Butterflies, stones, candles help mourn Shoah victims

Story by Donald H. Harrison; Photos by Shor Masori

Donald H. Harrison

Donald H. Harrison

LA JOLLA, California – The Six Million Jews murdered in the Holocaust, along with five million other people deemed undesirable by the Nazis, are so hard to conceptualize.  Artists and teachers have struggled to represent the Six Million in concrete terms; for example, Six Million tiny squares; Six Million Paper Clips; and in abstract terms, for example, as six pillars, each gruesomely cut off from their natural height.

The annual Holocaust Commemoration held Sunday, May 1, at the Lawrence Family Jewish Community Center made use of three important symbols:  Yahrzeit candles, stones, and ceramic butterflies.

The Yahrzeit Candles routinely are lit by Holocaust Survivors in memory of those who perished in the camps, or in transit, or in hiding, or by brutal executions in town squares, or by being burned to death in their synagogues set on fire, or by any other means conjured in the cruel imagination of the German Nazis and their allies.

Ruth Sax lights Holocaust candle

Ruth Sax lights Holocaust candle

On Sunday, one after another, the survivors—often accompanied by members of their families – were called to a table at the front of the David and Dorothea Garfield Theatre at the Lawrence Family JCC, and there illuminated the yahrzeit candles awaiting them.  This ceremony is a succession of solemn,  emotional moments, made all the more poignant this year by two gay men, Bill Jefferson and Kevin Nili, who lit a candle in memory of the homosexuals who were hounded to death by the Nazi regime.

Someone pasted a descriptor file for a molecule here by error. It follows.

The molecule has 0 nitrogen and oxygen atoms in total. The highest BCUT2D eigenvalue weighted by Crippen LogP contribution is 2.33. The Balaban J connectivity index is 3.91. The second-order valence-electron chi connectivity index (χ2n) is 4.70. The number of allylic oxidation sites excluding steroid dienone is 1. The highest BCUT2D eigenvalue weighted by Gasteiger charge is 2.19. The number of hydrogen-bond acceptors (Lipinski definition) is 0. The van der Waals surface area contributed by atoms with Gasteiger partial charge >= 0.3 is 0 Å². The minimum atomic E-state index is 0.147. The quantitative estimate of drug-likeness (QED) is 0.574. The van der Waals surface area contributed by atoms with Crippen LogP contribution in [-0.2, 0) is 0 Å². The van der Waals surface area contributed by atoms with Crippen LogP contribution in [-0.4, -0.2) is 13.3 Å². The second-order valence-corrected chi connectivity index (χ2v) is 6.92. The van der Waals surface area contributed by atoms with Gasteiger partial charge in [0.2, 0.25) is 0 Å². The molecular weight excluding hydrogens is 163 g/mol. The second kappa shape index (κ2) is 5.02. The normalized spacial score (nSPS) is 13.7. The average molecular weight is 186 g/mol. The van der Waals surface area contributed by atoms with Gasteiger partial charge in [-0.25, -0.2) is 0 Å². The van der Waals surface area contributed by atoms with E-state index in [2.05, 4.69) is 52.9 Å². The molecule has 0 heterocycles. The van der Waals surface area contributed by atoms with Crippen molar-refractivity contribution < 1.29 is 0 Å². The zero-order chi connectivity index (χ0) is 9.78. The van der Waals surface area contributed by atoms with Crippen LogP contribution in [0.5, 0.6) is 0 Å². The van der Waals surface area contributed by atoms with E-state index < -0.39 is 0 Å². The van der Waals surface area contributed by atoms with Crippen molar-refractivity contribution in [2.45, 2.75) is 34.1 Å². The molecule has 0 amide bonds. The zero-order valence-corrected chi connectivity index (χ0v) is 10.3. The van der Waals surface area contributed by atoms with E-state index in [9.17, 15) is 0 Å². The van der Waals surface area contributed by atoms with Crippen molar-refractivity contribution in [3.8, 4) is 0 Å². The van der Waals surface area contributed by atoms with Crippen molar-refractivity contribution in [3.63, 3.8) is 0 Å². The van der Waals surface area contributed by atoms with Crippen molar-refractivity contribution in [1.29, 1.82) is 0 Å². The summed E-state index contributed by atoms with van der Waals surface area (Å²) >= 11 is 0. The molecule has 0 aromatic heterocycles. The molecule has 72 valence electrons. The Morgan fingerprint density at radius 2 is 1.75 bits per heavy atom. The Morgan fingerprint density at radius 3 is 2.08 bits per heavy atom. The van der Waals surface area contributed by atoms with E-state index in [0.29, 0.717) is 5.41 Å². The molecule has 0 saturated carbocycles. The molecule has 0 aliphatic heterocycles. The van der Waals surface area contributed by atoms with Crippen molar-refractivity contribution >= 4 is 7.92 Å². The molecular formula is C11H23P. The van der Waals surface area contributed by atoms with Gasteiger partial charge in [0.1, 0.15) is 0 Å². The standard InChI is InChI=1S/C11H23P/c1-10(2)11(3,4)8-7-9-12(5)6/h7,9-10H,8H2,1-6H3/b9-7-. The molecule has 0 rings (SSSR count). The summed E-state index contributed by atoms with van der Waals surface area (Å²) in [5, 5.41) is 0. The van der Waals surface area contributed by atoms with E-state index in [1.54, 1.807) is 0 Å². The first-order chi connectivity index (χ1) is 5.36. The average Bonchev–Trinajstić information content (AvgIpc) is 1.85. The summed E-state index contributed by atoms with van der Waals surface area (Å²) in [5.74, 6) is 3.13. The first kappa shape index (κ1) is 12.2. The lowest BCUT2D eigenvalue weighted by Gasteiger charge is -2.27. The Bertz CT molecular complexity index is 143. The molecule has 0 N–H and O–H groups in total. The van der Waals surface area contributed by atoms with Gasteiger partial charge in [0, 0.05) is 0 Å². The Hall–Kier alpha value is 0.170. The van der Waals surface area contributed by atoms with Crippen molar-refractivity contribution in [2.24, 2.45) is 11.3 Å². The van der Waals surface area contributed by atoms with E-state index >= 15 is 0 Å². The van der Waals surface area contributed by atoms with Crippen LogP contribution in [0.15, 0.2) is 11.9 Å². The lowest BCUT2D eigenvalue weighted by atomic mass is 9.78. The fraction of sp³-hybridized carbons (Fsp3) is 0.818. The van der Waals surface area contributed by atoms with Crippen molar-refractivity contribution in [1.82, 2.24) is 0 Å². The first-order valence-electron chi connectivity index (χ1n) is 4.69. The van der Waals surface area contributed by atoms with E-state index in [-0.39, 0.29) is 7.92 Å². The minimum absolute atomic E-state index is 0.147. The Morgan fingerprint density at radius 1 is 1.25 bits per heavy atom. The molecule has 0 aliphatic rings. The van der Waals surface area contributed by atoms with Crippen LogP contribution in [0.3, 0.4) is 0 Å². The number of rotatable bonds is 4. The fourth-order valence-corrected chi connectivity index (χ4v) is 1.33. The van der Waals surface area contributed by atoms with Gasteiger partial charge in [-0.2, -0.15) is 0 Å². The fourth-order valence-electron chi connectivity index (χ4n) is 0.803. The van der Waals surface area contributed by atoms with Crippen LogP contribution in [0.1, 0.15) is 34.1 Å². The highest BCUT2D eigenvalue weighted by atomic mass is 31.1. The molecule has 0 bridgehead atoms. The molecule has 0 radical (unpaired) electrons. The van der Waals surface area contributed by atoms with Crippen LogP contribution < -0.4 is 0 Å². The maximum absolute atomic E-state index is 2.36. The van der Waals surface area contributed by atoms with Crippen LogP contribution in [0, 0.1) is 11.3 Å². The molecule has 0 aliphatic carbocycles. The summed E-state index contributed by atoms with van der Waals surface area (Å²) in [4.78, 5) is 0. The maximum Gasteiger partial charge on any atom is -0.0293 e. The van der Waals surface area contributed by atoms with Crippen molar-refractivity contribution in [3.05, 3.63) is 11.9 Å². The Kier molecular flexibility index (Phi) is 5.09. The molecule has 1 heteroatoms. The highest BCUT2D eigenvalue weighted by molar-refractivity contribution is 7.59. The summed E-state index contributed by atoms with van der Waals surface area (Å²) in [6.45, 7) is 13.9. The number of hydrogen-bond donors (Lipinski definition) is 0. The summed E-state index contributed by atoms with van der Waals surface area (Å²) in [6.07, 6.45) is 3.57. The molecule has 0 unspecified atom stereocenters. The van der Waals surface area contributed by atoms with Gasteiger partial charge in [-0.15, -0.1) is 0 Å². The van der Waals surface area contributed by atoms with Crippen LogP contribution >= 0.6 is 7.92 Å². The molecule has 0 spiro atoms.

Bill Jefferson and Kevin Nill light a candle to memorialize gays murdered during the Holocaust. At right, Alex Schindler assists.

Bill Jefferson and Kevin Nill light a candle to memorialize gays murdered during the Holocaust. At right, Alex Schindler assists.

When Jews visit graves in a cemetery, they typically leave rocks atop the headstone to signify that they were there to visit.  Because many Holocaust victims were gassed and cremated, with their ashes plowed unceremoniously into fields, there is no specific cemetery at which friends or relatives can go to so mourn.  So at the Holocaust Memorial Garden, in front of the JCC, many of the Survivors who eventually settled in San Diego have the names of their loved ones engraved on a high wall.  Stones were distributed at the end of the memorial service for attendees to place in the garden.